Death by Pandemic

Vice President Mike Pence refusing to wear a mask during his visit to the Mayo Clinic. Photo Credit: Jim Mone AP Photo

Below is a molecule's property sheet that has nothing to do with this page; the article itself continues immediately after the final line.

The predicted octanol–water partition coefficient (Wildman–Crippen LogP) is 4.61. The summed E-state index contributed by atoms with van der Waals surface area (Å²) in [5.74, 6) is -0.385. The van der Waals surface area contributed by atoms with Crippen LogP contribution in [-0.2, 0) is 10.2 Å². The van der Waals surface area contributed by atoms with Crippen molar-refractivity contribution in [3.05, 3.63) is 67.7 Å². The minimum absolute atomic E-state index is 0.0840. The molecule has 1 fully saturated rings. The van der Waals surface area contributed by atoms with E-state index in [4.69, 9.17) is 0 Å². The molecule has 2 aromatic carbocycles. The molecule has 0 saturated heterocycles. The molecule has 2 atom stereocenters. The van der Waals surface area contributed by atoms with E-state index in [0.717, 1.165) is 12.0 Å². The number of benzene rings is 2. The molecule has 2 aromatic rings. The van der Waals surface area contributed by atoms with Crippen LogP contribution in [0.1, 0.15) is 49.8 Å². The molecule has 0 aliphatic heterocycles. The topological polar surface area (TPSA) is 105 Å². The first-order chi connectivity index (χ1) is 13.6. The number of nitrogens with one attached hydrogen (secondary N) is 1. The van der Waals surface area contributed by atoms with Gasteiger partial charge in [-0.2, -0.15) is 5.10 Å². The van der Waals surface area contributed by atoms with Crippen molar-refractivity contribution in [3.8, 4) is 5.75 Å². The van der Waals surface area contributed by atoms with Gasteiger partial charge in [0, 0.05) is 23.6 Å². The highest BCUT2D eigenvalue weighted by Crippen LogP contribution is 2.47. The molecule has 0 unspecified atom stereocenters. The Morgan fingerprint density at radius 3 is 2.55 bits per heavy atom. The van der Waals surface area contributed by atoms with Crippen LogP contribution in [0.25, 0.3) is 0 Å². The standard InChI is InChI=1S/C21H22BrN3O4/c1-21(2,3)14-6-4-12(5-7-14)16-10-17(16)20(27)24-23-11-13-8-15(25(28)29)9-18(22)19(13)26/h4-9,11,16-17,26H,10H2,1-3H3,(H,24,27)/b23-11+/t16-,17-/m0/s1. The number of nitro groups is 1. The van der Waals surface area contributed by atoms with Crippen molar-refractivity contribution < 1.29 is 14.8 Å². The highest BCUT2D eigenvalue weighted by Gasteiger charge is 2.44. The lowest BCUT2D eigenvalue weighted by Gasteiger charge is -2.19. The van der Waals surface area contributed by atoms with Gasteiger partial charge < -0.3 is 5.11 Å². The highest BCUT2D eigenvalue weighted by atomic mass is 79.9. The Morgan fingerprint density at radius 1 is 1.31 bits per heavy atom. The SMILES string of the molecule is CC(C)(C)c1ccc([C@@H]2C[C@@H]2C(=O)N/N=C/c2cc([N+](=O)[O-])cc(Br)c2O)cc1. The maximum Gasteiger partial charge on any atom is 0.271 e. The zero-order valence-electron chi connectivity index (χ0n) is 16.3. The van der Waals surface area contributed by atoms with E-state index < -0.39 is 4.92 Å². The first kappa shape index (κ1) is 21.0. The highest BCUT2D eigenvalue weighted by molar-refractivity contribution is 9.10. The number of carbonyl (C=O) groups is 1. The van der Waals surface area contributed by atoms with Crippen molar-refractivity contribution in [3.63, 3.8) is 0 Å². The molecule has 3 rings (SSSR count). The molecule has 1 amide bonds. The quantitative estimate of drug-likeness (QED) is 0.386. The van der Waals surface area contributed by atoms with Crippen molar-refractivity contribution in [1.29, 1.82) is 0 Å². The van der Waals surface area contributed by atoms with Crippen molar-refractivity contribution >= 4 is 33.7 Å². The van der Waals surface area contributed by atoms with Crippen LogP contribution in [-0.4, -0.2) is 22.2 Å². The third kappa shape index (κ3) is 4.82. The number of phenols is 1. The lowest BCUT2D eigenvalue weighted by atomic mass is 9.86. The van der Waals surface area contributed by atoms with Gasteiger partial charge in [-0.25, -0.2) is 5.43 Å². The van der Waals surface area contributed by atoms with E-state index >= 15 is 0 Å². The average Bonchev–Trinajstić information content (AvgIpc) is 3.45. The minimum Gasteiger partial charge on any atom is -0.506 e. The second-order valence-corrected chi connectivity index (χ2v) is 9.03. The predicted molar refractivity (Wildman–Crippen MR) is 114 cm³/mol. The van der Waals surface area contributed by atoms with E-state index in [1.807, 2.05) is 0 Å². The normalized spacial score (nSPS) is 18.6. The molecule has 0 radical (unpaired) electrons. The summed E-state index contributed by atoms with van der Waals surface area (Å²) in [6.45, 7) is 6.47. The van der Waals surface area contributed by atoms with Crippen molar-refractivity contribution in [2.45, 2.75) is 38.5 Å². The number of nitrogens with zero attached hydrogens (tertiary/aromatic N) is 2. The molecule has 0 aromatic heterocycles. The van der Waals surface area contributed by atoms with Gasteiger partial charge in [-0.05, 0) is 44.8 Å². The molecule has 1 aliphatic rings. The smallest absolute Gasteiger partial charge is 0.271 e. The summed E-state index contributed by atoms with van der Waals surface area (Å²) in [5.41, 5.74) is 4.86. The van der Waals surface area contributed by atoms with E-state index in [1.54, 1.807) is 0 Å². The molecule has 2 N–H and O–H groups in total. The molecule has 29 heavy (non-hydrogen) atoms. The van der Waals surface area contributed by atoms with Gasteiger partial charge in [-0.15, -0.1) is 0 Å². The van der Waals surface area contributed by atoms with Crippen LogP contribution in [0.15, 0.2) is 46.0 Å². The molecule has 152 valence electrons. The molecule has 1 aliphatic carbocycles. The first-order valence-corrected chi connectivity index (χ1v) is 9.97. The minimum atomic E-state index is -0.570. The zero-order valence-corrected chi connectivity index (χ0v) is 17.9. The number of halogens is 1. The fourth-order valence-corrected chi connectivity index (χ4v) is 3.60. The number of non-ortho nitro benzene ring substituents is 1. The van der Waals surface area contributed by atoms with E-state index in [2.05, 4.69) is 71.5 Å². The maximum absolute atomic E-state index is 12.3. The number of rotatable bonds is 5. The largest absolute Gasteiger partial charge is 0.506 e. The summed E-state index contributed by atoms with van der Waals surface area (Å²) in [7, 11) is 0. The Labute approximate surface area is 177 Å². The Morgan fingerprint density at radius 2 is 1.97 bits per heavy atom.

If the “Boy’s Club” was a real thing, Donald Trump’s face would be on the sign. As Orenstein describes in Boys & Sex, “If emotional suppression and disparagement of the feminine are two legs of the stool that supports ‘toxic masculinity’, the third is bragging about sexual conquest. In the now notorious video of an interchange on an Access Hollywood bus, leaked a month before the 2016 presidential election, then candidate Donald Trump bragged about forcibly kissing women (‘I don’t even wait’), claiming that when you’re ‘a star, they let you do it. You can do anything. Grab ‘em by the pussy.’”(27). President Trump and Vice President Pence seem to stand on all three “legs of the stool that supports toxic masculinity”, most recently during the pandemic. A recent article in Scientific American written by Peter Glick, Ph.D Senior Scientist at the Neuroleadership Institute and professor of Social Sciences at Lawrence University, detailed the President and Vice President’s recent actions and the relation to masculinity. According to Glick, when visiting the Mayo Clinic Vice President Pence refused to wear a mask, citing that “he wanted to be able to look health care workers in the eye”. Meanwhile Trump flat out said, “I’m choosing not to do it [wear a mask]”. Trump and Pence’s dangerous behavior is a prime example of trying to show that they are the strongest and most “macho” leaders out there, all while risking more lives. As Glick describes, “In our research, the show-no-weakness principle manifests by acting like you always know the answer. Admitting uncertainty or that you rely on anyone else’s opinion seems ‘weak’. Trump’s resistance to experts’ advice stems from a constant need to demonstrate that ‘I alone can fix it’…For leaders like Trump, each situation is a personal masculinity contest that he ‘wins’ and others must ‘lose’. Admitting a past mistake or receiving criticism are intolerable. Scores must be settled with anyone who fails to pump up the leader’s ego. For example, in the current crisis critical supplies are more likely to be delivered to states where governors fawn over rather than criticize Trump”. Trump’s incessant need to prove he is the most macho out of any member of the “boys club” has been proven time and time again, in the past with Trump “staring at the sun during an eclipse. Defying experts’ warnings about personal danger signals ‘I’m a tough guy, bring it on’” (Glick). However, Glick points out that in 2017 staring at the eclipse would only harm himself, “In the current corona crisis, his continuing need to deny the experts and the danger to prove that he’s a tough guy harms us all.” Ignoring the political aspects of Trump’s decisions, (that’s a topic for another time) his personal choices to not wear a mask is hurting his followers as they mimic his macho attitude towards the pandemic. Dan Cassino, the associate professor of Political Science at Fairleigh Dickinson University, has studied and written about the statistical correlation between men, women, Trump supporters and their perceived risk of getting or dying from COVID-19. The results of Cassino’s surveys were that, “It turns out that partisanship doesn’t really matter. Politically, what matters is support for Donald Trump in the 2020 election. Individuals who support Trump – male and female, across the partisan spectrum – are about 10 points less likely to report washing their hands than those who support presumptive Democratic nominee Joe Biden, or haven’t decided. This is rather larger than the expected difference between men and women, which, controlling for all other factors, is about 6 points.” While men were less likely to be washing their hands than women, anyone who supported Donald Trump was much less likely to wash their hands frequently. Trump’s individual acts of machismo to satisfy his own sense of masculinity is hurting those who support him the most.